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   Table of Contents      
BRIEF COMMUNICATION
Year : 2016  |  Volume : 64  |  Issue : 9  |  Page : 676-678

Can a dermoid cyst lead to an abnormal origin of an extraocular muscle?


Department of Orbit and Oculoplastics, Al-Shifa Trust Eye Hospital, Rawalpindi, Pakistan

Date of Submission18-May-2016
Date of Acceptance14-Aug-2016
Date of Web Publication17-Nov-2016

Correspondence Address:
Dr. Hassan Mansoor
Department of Orbit and Oculoplastics, Al-Shifa Trust Eye Hospital, Jhelum Road, Rawalpindi
Pakistan
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Source of Support: None, Conflict of Interest: None


DOI: 10.4103/0301-4738.194327

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  Abstract 

A 5-year-old boy presented with a large 5 cm × 5 cm cyst covering the left eye completely since birth. The cyst was excised in toto and was sent for histopathological examination. During the surgery, the inferior oblique (IO) muscle was seen originating from medial orbital wall, 10–12 mm behind the medial orbital margin, just posterior to the lacrimal bone and moving laterally, downward, and posteriorly from its origin making a more acute angle - around 20° to its site of origin. The insertion of the IO to sclera was at its normal site. The abnormal origin of IO was confirmed later by magnetic resonance imaging. The ocular movements of the left eye were tested 2 weeks after the surgery and were found to be normal in all directions. However, the child was hypertrophic and amblyopic. The histopathological findings showed the orbital cyst to contain dermal elements, respiratory, and intestinal epithelium.

Keywords: Abnormal, dermoid, inferior oblique, origin


How to cite this article:
Afghani T, Mansoor H. Can a dermoid cyst lead to an abnormal origin of an extraocular muscle?. Indian J Ophthalmol 2016;64:676-8

How to cite this URL:
Afghani T, Mansoor H. Can a dermoid cyst lead to an abnormal origin of an extraocular muscle?. Indian J Ophthalmol [serial online] 2016 [cited 2019 Oct 16];64:676-8. Available from: http://www.ijo.in/text.asp?2016/64/9/676/194327

The common embryologic mesoblastic tissue differentiates to give rise to the extrinsic ocular muscles. Various developmental errors during the cleavage of common embryologic mesoblastic tissue lead to abnormalities in the structure and innervations of the extrinsic ocular muscles.[1] Irregularities in the gross anatomy and the insertion of inferior oblique (IO) muscle have been reported in the international literature.[2] A case of unusual origin of the IO muscle is being reported for the first time.


  Case Report Top


A 5-year-old boy presented with a large 5 cm × 5 cm cyst covering the left eye completely since birth [Figure 1]. A written informed consent was taken from the father of the patient for publishing the clinical photographs. The visual acuity in the right eye was 20/20 with unremarkable anterior and posterior segment findings. There were no known systemic complaints. The cyst was excised in toto and was sent for histopathological examination. During the surgery, the IO muscle was found to have an abnormal origin [Figure 2].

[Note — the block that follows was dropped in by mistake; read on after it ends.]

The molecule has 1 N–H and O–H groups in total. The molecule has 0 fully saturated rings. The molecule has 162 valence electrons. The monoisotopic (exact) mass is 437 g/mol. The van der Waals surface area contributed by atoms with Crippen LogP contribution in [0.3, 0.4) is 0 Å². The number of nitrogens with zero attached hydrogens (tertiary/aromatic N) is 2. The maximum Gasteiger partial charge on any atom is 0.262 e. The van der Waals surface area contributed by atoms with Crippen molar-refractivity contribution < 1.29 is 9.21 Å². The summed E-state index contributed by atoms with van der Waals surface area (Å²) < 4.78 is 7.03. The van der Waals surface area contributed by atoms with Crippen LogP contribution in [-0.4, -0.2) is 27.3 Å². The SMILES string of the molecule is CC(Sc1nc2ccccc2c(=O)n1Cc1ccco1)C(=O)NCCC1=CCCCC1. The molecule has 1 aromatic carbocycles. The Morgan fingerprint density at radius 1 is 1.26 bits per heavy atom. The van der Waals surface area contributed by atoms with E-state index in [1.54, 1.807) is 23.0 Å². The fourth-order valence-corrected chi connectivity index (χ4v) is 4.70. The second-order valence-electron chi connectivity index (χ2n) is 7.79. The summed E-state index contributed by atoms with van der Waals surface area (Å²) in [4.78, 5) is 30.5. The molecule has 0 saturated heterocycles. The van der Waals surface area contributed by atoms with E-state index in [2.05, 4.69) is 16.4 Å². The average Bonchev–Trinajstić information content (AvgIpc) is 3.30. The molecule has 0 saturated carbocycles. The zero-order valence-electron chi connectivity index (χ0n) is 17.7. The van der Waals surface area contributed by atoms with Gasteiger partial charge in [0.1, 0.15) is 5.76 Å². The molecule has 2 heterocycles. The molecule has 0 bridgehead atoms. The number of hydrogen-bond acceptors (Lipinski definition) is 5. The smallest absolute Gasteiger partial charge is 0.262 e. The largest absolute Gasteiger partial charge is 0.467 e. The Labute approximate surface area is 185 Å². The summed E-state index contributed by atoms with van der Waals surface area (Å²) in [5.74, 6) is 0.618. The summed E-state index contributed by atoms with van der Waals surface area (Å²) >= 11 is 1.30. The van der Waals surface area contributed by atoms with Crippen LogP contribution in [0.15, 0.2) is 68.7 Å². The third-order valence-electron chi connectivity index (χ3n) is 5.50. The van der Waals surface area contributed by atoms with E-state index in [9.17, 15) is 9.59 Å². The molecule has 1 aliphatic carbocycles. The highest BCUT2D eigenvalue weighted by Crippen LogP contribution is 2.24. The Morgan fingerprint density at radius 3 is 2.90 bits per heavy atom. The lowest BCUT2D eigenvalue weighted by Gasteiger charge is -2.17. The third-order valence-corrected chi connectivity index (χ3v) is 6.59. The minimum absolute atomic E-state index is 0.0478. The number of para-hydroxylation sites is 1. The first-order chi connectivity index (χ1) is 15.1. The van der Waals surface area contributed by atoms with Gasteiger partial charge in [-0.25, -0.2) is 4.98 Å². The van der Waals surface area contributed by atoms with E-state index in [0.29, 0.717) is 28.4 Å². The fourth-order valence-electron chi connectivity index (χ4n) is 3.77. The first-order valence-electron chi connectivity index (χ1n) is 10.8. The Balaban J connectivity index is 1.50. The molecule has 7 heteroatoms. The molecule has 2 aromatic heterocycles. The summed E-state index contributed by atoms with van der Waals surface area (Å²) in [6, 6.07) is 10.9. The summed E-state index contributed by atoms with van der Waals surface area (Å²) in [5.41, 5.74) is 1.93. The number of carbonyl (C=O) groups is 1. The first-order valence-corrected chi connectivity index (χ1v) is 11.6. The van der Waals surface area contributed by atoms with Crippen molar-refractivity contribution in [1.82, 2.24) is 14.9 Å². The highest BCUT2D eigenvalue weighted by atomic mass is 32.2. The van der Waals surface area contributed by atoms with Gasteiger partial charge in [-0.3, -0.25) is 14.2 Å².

Figure 1: The patient having a cyst, measuring 5 cm × 5 cm and covering the left eye completely since birth

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Figure 2: During surgery, the inferior oblique muscle was seen originating from the medial orbital wall, just posterior to the lacrimal bone and moving laterally, downward, and posterior from its origin

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The IO muscle was originating from the medial orbital wall, 10–12 mm behind the medial orbital margin, just posterior to the lacrimal bone and moving laterally, downward, and posteriorly from its origin making a more acute angle - around 20° to its site of origin [Figure 2]. The muscle belly was grasped and pulled with toothed forceps to observe and confirm the primary action of IO – extortion. The insertion of the IO to sclera was found to be at its normal site –12 mm behind the insertion of the lateral rectus near its inferior border. The abnormal origin of IO was further confirmed later by magnetic resonance imaging. The ocular movements of the left eye were further tested 2 weeks after the surgery and were found to be normal in all directions. However, the child was slightly hypertrophic and amblyopic [Figure 3]. The histopathological findings showed the orbital cyst to contain squamous epithelium, hair shafts, sebaceous glands, sweat glands, inflammation, respiratory epithelium, and intestinal epithelium.
Figure 3: The left eye of the patient is hypertrophic after surgery (2 weeks postoperative)

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  Discussion Top


Abnormal insertion of the IO muscle has been reported previously. To the best of the authors' knowledge, abnormal origin of the IO muscle has not been reported in the literature to date.

At 8.5 mm stage of the embryological development, a process arises from the ventrocaudal portion of the premandibular mesodermal condensation and develops into the inferior rectus, IO, and medial rectus muscles.[2] The IO and inferior rectus muscles are separated from their point of junction by 12.5 mm stage and grow in two different directions to their point of origin and insertion. The cranioventral extremity of the IO muscle reaches the orbital surface of maxilla whereas the caudodorsal extremity is inserted just medial to the insertion of lateral rectus muscle, shifting backward to its normal position later.[2]